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The essential differences between an academy and a local authority-controlled school are the freedom to choose how the money is spent, delivery of the curriculum as well as the teachers’ pay and conditions. But with it comes a whole raft of new responsibilities and getting the balance right between business acumen and education standards is crucial if the model is to work.
Deemed as an outstanding school by Ofsted, Stourport High School and VI Form Centre is one of the top 100 schools in the country. As a national teaching school with a reputation for outstanding quality teaching, learning and professional development, it’s no surprise to also learn that principal, Liz Quinn, won the 2010 National Headteacher Award. The school converted to academy status in 2011.
Quinn acknowledges that financial independence can make an appreciable difference in terms of services the school provides. “Previously, the local authority had the funding to allocate education welfare officers to schools to tackle issues such as persistent non-attenders. However, if the local welfare officer happened to be on long-term sick leave and the local authority didn’t have a replacement officer, then you just didn’t have a service. Having the freedom to buy this kind of service ourselves means we can determine the quality and time we want to spend on these issues.”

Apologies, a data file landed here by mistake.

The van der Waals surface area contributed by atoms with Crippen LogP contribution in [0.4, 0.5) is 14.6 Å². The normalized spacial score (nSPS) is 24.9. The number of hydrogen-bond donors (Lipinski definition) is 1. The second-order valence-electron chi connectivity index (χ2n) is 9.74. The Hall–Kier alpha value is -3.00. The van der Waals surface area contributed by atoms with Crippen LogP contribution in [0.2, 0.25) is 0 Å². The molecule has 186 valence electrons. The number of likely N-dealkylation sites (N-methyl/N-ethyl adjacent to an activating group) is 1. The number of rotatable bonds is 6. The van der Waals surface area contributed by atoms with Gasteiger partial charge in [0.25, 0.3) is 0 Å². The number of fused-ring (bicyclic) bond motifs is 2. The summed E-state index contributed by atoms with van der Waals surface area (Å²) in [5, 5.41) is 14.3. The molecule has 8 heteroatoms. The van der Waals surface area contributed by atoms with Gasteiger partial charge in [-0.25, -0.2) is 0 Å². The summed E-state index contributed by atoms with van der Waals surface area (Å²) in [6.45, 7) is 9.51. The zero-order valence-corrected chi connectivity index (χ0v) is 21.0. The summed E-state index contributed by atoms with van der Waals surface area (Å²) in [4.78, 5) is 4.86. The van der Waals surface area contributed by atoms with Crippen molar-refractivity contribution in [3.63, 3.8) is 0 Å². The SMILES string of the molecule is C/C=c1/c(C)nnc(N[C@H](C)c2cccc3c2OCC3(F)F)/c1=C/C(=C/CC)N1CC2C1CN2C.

Financial independence aside, Quinn believes keeping up a good working relationship with your local authority is essential for the transition to work smoothly and successfully. “I’m a great believer in working with those who can help our young people and, like us, the local authority has a lot of experience. So we manage a relationship that works for both of us and is mutually supportive and respectful.”
That said, having the confidence to cope with decisions independently is a bonus. Quinn points out that in many ways Stourport was advantaged because they already ran a “fairly independent approach in the way it would set up a budget. While we didn’t have many of the financial freedoms, our ethos, thinking and strategy were already academy-lined up.”